Dr. Wade earned a PhD in microbiology from the Georgia Institute of Technology before earning a medical degree from Geisel School of Medicine at Dartmouth University. Following his pediatric residency training at the University of Virginia, Dr. Wade completed a Mongan Commonwealth Fund Fellowship in Minority Health Policy at Harvard Medical School where he also earned his MPH in Health Policy and Management. He additionally completed a Robert Wood Johnson Foundation Clinical Scholars Fellowship at the Perelman School of Medicine at the University of Pennsylvania.
Dr. Wade has been recognized for his work in adverse childhood experiences and childhood trauma through various awards, including a Stoneleigh Foundation Early Career Development Award. His work has been published and shared through various medical sources.
David Caudel, PhD
Executive Director, Frist Center for Autism and Innovation, Vanderbilt University
Dr. Dave Caudel is an autism advocate and executive director of the Frist Center for Autism and Innovation at Vanderbilt University in Nashville Tennessee. Diagnosed with Asperger’s Syndrome in 2009, Caudel is an autism self-advocate, speaking to a variety of organizations, including the U.N. and autism conferences internationally. For much of his life, he struggled to find his place in the world, and has had a number of careers, including as a videographer, a soldier in the U.S. Army, a journalist, photojournalist, magazine editor, public affairs specialist, truck salesman, and corporate stints from customer service to loss prevention, just to name a few, before deciding to give, “this college thing a try.” He received his PhD in Physics at Vanderbilt University, where he was offered his current position upon graduation.
Dr. Dave Caudel serves on the advisory committee for the Center for Discovery, Innovation, and Development at Children’s Specialized Hospital in New Jersey and is a founding member of the Vanderbilt Autism and Neurodiversity Alliance. His research interests include gamma spectrometers for astrophysics applications and finding meaningful employment for adults on the spectrum by finding novel, innovate ways to measure their strengths, talents, and passions, then match those to specialized business needs, as well as determining the programs and training needed to maximize success.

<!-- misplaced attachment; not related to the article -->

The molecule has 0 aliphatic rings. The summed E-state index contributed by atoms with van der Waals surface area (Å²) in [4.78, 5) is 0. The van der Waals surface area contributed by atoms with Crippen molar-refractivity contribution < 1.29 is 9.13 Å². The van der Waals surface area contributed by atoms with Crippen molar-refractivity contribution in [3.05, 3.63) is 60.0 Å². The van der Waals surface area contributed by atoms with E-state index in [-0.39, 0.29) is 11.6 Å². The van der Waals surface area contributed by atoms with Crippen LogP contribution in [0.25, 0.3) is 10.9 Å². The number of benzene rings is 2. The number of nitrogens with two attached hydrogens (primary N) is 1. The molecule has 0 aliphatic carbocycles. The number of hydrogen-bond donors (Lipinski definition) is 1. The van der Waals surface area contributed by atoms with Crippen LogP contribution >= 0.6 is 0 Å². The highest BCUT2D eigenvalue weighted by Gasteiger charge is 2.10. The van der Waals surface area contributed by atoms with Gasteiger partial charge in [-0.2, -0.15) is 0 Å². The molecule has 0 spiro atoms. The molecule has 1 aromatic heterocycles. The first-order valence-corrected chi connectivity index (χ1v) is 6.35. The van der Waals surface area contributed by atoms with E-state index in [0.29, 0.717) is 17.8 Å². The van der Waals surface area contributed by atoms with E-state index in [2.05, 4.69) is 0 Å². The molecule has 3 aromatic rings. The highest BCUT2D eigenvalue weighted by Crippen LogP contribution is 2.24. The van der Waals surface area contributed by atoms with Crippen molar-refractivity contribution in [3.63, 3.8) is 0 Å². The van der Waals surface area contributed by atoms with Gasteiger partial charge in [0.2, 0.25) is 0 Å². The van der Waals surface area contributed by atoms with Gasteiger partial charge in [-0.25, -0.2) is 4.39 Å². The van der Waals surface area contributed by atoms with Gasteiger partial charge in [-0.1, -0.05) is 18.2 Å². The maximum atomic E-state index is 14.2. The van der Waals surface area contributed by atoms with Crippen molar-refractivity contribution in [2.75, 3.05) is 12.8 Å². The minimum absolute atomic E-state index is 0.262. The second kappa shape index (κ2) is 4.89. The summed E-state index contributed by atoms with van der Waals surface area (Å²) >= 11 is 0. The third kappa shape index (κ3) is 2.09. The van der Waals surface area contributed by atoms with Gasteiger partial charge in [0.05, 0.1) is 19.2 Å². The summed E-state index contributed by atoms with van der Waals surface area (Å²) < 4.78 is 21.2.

Michelle A. Mahabirsingh, ESQ
Attorney, National Education Advocate and Founder, The Moving Minds Forward
Michelle A. Mahabirsingh, Esq. is an attorney with an extensive background in business finance. She’s a sought after public speaker, legal consultant, strategist and negotiator with practice areas including risk assessment, securities, acquisition finance, dispute resolution, education law and end-to-end complex problem solving. Mrs. Mahabirsingh uses the breadth of her professional background to provide unique legal perspectives and spot, deconstruct and create innovative solutions to complex multi-dimensional issues for individual clients and corporations.
In addition to her profession, Mrs. Mahabirsingh is a national, special abilities education advocate and founder of The Moving Minds Forward Foundation (MMFF); a non-profit dedicated to teaching parents how to effectively advocate for their children’s legal rights in education. Through her work with MMFF, Mrs. Mahabirsingh has been recognized as a subject matter expert on topics of education law and compliance, school placement, discipline, IEP planning and advocacy techniques. She has held a seat on Children’s Specialized Hospital of NJ Family Advisory Council, has been a certified Statewide Parent Advocacy Network Resource Parent and is a chosen facilitator for New York State’s new Pilot IEP Facilitation Program. As a public speaker, she has spoken at hundreds of engagements, including numerous Fortune 500 companies who thoughtfully provide access to legal special education workshops as a benefit for employees who have children with special needs.
Mrs. Mahabirsingh’s dedication to helping parents advocate for their children’s educational rights has been recognized on multiple occasions by New Jersey’s State Senate Education Committee. She has provided Senate testimony on topics such as tenure reform, teacher accountability, inequality in special education and the parental experience in advocating for children with special needs.
Mrs. Mahabirsingh is an Archibald Murray Public Service Award recipient and a former Dewey & LeBeouf Social Action and Advocacy Scholar. She earned her Juris Doctor from Fordham University School of Law, holds a Bachelors of Arts from the University of Maryland, College Park and is a longstanding member of both the New York and New Jersey Bar Associations